By Heidi Stevens
You might be familiar with the Bechdel test.
It’s a standard created by artist Alison Bechdel to measure whether works of fiction (movies, usually) accurately represent women. The test asks three questions: Are there at least two women present? Do the women speak to each other? Do they speak to each other about something other than a man?
Renee Engeln would like to add a fourth question to Bechdel’s test: Are the women talking about something other than how they look?
And she’d like to apply it to real life.
Engeln’s new book, “Beauty Sick: How the Cultural Obsession With Appearance Hurts Girls and Women” (Harper), explores the ways we remind women, young and old, that the most important thing they can be is beautiful.
“Then we pummel them with a standard of beauty they will never meet,” Engeln, a psychology professor at Northwestern University, writes. “After that, when they worry about beauty, we call them superficial.”
Sound familiar? It should. Beauty sickness spreads far and wide, and it has stark consequences, from eating disorders to depression to dreams deferred.
“Beauty sickness matters in part because it hurts,” Engeln writes. “But even more important, it matters because it’s hard to change the world when you’re so busy trying to change your body, your skin, your hair and your clothes. It’s difficult to engage with the state of the economy, the state of politics or the state of our education system if you’re too busy worrying about the state of your muffin top, the state of your cellulite or the state of your makeup.”
It’s a particularly insidious condition because even if a woman manages to escape infection and not worry much about her looks, society will remind her, over and over and over, that she should worry about them a whole lot more. (Full disclosure: My hair hate mail saga makes an appearance in Chapter 1.)
Which just reinforces the idea that girls and women don’t have much to offer the world, outside of window dressing.
Even efforts ostensibly aimed at expanding our narrow definitions of beauty, Dove’s Real Beauty ad campaign, those You Are Beautiful signs and stickers people post anonymously, simply serve as reminders to think about your looks, even if you were deep in thought about climate change or solutions to homelessness.
“I know they’re coming from a good place,” Engeln told me. “But girls and women don’t need any additional reminders to focus on our appearance. I don’t want to be beautiful, and I don’t want to think about having to be beautiful.”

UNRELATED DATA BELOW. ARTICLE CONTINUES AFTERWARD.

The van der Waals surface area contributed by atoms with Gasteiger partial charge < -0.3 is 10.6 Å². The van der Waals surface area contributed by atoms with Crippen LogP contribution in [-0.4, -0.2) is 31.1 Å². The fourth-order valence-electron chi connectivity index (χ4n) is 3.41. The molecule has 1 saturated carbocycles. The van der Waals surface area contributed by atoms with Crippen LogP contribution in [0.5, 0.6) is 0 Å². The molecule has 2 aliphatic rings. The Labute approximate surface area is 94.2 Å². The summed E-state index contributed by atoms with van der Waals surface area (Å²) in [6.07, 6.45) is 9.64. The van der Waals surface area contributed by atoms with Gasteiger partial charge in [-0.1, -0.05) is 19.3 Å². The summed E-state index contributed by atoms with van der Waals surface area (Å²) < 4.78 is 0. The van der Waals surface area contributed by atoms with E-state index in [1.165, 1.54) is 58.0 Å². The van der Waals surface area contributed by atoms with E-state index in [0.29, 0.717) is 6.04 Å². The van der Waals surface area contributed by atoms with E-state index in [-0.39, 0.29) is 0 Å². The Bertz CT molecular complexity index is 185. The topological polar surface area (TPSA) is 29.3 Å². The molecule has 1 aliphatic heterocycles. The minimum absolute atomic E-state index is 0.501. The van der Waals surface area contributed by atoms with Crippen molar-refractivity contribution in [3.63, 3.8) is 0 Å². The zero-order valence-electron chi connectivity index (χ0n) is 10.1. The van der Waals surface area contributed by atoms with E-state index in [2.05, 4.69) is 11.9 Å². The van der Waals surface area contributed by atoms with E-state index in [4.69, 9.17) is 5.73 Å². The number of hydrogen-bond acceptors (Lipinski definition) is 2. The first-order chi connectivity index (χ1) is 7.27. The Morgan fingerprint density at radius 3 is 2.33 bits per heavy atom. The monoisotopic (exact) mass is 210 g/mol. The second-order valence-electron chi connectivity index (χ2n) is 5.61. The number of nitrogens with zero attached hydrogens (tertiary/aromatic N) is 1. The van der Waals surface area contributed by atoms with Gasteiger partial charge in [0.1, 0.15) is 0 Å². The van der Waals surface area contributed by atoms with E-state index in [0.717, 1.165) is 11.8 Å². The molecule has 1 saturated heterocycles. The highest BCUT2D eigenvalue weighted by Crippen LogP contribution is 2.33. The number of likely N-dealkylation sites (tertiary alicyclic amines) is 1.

Since writing the book, Engeln said, she’s stopped talking to girls and women about their looks, and hers.
“I’ve really tried to stifle anything about appearance, even if it’s something nice,” she said. “A lot of people disagree with this approach. They say, ‘A compliment is a compliment.’ But it helps me think about appearance less, which I like.
“It also helps me focus on what my body does instead of how it looks,” she continued. “It helps me think about exercise as a type of care for my body, as a way to get stronger, as a way to stick around on this planet longer and do more of the things I want to do.”
At the same time, Engeln wants to be careful not to scold or silence women for the way we talk to one another.
“Women get shut down enough in this culture,” she said. “But I don’t think it’s too shaming to say, ‘I don’t want to talk about how I look. What else do you want to talk about?'”
Appearance, she writes, is a quick and easy topic for bonding with other women. But it shouldn’t be the only one.
“Appearance-driven conversations force every woman in hearing distance to think about her own appearance,” she writes. “Help the women you spend time with escape the internal mirror by encouraging conversations about other topics.”
It’s not the only way to cure beauty sickness, but it’s a start.
“Even though it’s a cultural problem, the easiest behaviors to change are our own because we have so much more control over those,” she said. “People say to me, ‘We should fight the media!’ Absolutely we should. But we should also stop saying awful things about our own bodies in front of our daughters. And we can do that today. Right away, we can change our conversations.”
And put ourselves on the path to healing.
“Just as a thousand tiny cuts from a beauty-sick culture can break a girl or woman down, a thousand small steps toward something better can build girls and women up,” she writes.
“We can make meaningful cultural change by taking steps in our own lives to lessen the focus on women’s appearance and by encouraging others to do the same.”